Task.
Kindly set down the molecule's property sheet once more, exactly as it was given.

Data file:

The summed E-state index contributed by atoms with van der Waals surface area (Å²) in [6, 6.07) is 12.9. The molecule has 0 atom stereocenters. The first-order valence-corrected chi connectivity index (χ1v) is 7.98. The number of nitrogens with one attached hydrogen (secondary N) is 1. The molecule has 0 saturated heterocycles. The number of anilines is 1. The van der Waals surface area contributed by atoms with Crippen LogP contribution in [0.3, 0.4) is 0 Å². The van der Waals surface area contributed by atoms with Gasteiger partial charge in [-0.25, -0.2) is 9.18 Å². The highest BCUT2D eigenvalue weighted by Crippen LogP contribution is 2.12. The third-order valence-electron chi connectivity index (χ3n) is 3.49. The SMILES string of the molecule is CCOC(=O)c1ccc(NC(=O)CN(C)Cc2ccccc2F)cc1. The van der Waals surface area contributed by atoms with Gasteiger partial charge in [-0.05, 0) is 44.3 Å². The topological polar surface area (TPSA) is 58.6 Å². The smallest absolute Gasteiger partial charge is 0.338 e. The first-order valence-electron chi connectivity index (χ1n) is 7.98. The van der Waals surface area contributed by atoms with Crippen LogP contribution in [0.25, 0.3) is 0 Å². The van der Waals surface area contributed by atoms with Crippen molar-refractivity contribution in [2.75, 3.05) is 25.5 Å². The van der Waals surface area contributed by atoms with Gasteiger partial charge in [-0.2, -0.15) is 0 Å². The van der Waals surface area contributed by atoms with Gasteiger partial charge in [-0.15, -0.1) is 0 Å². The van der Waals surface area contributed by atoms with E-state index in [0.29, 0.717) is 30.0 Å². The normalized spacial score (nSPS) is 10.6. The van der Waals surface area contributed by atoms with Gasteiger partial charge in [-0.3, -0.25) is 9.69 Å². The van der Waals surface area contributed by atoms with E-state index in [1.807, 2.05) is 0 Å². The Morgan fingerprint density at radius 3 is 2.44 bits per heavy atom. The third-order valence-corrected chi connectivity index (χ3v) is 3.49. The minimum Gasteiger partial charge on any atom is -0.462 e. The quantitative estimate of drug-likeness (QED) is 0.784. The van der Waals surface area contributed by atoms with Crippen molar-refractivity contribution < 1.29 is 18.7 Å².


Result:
The summed E-state index contributed by atoms with van der Waals surface area (Å²) in [6, 6.07) is 12.9. The molecule has 0 atom stereocenters. The first-order valence-corrected chi connectivity index (χ1v) is 7.98. The number of nitrogens with one attached hydrogen (secondary N) is 1. The molecule has 0 saturated heterocycles. The number of anilines is 1. The van der Waals surface area contributed by atoms with Crippen LogP contribution in [0.3, 0.4) is 0 Å². The van der Waals surface area contributed by atoms with Gasteiger partial charge in [-0.25, -0.2) is 9.18 Å². The highest BCUT2D eigenvalue weighted by Crippen LogP contribution is 2.12. The third-order valence-electron chi connectivity index (χ3n) is 3.49. The SMILES string of the molecule is CCOC(=O)c1ccc(NC(=O)CN(C)Cc2ccccc2F)cc1. The van der Waals surface area contributed by atoms with Gasteiger partial charge in [-0.05, 0) is 44.3 Å². The topological polar surface area (TPSA) is 58.6 Å². The smallest absolute Gasteiger partial charge is 0.338 e. The first-order valence-electron chi connectivity index (χ1n) is 7.98. The van der Waals surface area contributed by atoms with Crippen LogP contribution in [0.25, 0.3) is 0 Å². The van der Waals surface area contributed by atoms with Crippen molar-refractivity contribution in [2.75, 3.05) is 25.5 Å². The van der Waals surface area contributed by atoms with Gasteiger partial charge in [-0.2, -0.15) is 0 Å². The van der Waals surface area contributed by atoms with Gasteiger partial charge in [-0.15, -0.1) is 0 Å². The van der Waals surface area contributed by atoms with E-state index in [0.29, 0.717) is 30.0 Å². The normalized spacial score (nSPS) is 10.6. The van der Waals surface area contributed by atoms with Gasteiger partial charge in [-0.3, -0.25) is 9.69 Å². The van der Waals surface area contributed by atoms with E-state index in [1.807, 2.05) is 0 Å². The Morgan fingerprint density at radius 3 is 2.44 bits per heavy atom. The third-order valence-corrected chi connectivity index (χ3v) is 3.49. The minimum Gasteiger partial charge on any atom is -0.462 e. The quantitative estimate of drug-likeness (QED) is 0.784. The van der Waals surface area contributed by atoms with Crippen molar-refractivity contribution < 1.29 is 18.7 Å².